Why and when did you get involved with the Surfrider Foundation?
I first got involved with the Surfrider Foundation Oahu chapter while I was attending the University of Hawaii Manoa campus back in 2010. It was my sophomore year and I was looking for an outlet in which I could give back to something which has given me so much, the ocean. I was lucky enough to meet Stuart Coleman, the regional coordinator, who guided me and my friends in leading a very active club at UH.
What are some local issues that are affecting your ocean, waves and beaches?
Oahu sits beneath the North Pacific gyre, part of a global network of ocean currents which circulate our globe. Because of its currents, the gyre accumulates masses of rubbish from around the globe thus giving it the popular name, The North Pacific Garbage Patch. Because of the dominating winds in Hawaii, the Eastern Trade winds, microplastics plague our eastern facing shores. These are small, colorful, specs of plastic products which could have been out at sea for decades. Fishing gear in mass also washes up on our beaches. Nets, fish traps, and buoys, will appear on any beach when the winds are onshore.
What Surfrider projects have you worked on?
I have been fortunate enough to work with a host of inspiring individuals throughout my near decade, on and off, of volunteering. The first project I had was being chair of the Surfrider Club at UH for three years. While I held that position, I had the opportunity to help another student, and soon-to-be Oahu Chapter Coordinator, Doorae Shin, carry out her goal of banning polystyrene foam at UH. After graduating, I was able to work closely with my friends at the Oahu Chapter doing a little bit of everything, but mostly having fun protecting what we love! The Oahu Chapter nominated me to be Beach Cleanup Coordinator in 2015, and despite my many leave of absences and injuries, there were countless cleanups where we led with the help of friends.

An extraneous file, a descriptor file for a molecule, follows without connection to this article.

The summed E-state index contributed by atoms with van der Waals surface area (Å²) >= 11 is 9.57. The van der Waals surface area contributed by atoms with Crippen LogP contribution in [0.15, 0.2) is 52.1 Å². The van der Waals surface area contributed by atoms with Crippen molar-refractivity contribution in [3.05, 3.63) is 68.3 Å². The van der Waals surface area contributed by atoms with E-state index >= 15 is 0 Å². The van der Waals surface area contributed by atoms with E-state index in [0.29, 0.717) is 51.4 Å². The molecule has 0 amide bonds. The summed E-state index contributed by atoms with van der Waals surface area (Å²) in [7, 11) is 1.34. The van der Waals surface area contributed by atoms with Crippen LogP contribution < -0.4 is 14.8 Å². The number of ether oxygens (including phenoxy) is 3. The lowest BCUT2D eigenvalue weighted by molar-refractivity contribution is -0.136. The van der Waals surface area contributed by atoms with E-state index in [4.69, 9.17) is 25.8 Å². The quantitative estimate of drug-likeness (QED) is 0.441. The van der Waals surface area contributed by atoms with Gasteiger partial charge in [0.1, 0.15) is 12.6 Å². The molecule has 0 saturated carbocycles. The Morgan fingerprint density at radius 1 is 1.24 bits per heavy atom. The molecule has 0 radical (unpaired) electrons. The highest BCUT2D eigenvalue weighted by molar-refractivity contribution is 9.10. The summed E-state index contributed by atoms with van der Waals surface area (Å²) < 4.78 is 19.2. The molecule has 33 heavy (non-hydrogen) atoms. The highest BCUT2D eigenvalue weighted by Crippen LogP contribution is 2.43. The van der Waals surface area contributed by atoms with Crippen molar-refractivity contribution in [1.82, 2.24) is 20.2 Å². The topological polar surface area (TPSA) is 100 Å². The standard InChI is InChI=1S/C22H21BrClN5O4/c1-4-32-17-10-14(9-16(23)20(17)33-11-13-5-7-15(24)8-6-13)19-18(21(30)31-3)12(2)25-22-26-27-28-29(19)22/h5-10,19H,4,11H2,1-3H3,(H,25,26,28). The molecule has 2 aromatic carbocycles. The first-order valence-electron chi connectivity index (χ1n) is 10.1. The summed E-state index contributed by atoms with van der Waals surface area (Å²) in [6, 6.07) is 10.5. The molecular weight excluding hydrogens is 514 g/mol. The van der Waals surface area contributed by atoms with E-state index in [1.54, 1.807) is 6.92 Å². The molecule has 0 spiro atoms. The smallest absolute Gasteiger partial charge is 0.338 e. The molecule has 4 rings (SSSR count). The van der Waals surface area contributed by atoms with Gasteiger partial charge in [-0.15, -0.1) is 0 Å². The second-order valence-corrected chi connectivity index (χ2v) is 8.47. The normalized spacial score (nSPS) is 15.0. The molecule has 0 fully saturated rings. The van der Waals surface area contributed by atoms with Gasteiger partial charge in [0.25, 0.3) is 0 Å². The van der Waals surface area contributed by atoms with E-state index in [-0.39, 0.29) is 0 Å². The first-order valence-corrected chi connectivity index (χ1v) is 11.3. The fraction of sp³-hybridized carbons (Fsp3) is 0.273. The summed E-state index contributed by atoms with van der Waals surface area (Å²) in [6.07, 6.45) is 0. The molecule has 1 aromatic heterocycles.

What has been the highlight of your Surfrider experience (i.e., campaign, program, victory)?
The highlight of my Surfrider experience was in 2017 when Rafael Bergstrom and I lead a group of 2nd and 3rd grade students from two different elementary schools in an educational beach cleanup. It was amazing to see the excitement, understanding, and passion these kids had as they got their own sand sifters and started collecting microplastics from one of the more remote beaches on the island. Children are eager to learn and have so many questions regarding why things are the way they are on our beaches. My goal is to educate this younger generation, to make sure that they know that trash and plastics on our beaches is NOT NORMAL. It wasn’t always like this, and it can get back to the way it used to be if we change our everyday habits.
What is the most important thing you tell others about Surfrider?
We could clean up beaches for the rest of our lives and make no progress. Cleaning beaches is just a short term fix to a much bigger problem. Surfrider and its volunteers work hard at the legislative level to pass laws which reduce the output of waste that makes its way to our ocean and beaches. Our volunteers that work closely with our government, senators, and legislators are the real heroes. Put it this way, it’s smarter to turn off the faucet if the tub is overflowing with water then to get rags to constantly dry up the mess. Law intimidates me though, so I’ll stick to the sand and sunscreen!
Why are you a Surfrider coastal defender?
I have had some hard times in my life and the ocean has always been there for me, as a sanctuary, a home. I want to keep it that way for others, and to give back to it what it's given to me. Whether or not you live by the ocean, we all depend on it for life. Without a healthy ocean, this world would collapse.